In 1978, William Least Heat-Moon set out from Columbia, Missouri on an expedition along America’s back roads, the ones that were marked in blue on his map. Four years later, his book, “Blue Highways” was published. It’s his account of the people and landscapes he discovered along the way. For thirty years, readers have drawn inspiration from Heat-Moon’s travels.
Edgar Ailor III was so inspired, he recreated the entire drive himself, accompanied by his son and his camera equipment. “Blue Highways Revisited” focuses more on photography than on text, and this is what makes it captivating. It offers a complement to Heat-Moon’s book, rather than a reworking of it.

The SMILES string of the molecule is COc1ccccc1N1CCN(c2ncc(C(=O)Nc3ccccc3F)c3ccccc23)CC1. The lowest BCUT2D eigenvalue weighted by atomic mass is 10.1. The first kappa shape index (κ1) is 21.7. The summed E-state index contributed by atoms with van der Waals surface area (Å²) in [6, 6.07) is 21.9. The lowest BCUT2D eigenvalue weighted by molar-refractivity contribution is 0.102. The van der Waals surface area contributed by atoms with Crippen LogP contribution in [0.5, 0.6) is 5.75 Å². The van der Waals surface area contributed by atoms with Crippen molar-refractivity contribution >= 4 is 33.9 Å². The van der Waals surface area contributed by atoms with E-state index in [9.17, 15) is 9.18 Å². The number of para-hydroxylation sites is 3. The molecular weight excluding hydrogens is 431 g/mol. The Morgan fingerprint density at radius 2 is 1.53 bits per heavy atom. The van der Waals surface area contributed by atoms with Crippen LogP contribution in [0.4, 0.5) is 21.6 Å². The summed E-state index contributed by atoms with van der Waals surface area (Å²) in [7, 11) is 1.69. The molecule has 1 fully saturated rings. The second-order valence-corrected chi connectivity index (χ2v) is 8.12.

Over the course of thirteen separate trips, Ailor covered the entire original journey and more. He showed remarkable diligence in tracking down the people and places mentioned in the first book, and he does his best to update curious readers on what he discovered. You may or may not be relieved to know you can still find a lard section in some Tennessee grocery stores. At Crisfield Dock in Maryland, the same boat still ferries passengers to Smith Island. But don’t look for the town of Frenchman, Nevada; it no longer exists.
If you’d like to learn more about “Blue Highways Revisited,” come to the Friends Room of the Columbia Public Library on Monday, November 12 at 7 p.m. Ailor will speak about his adventures and the book he and his son created. Copies will be available for purchase and signing. Make sure to visit the authors’ website as well.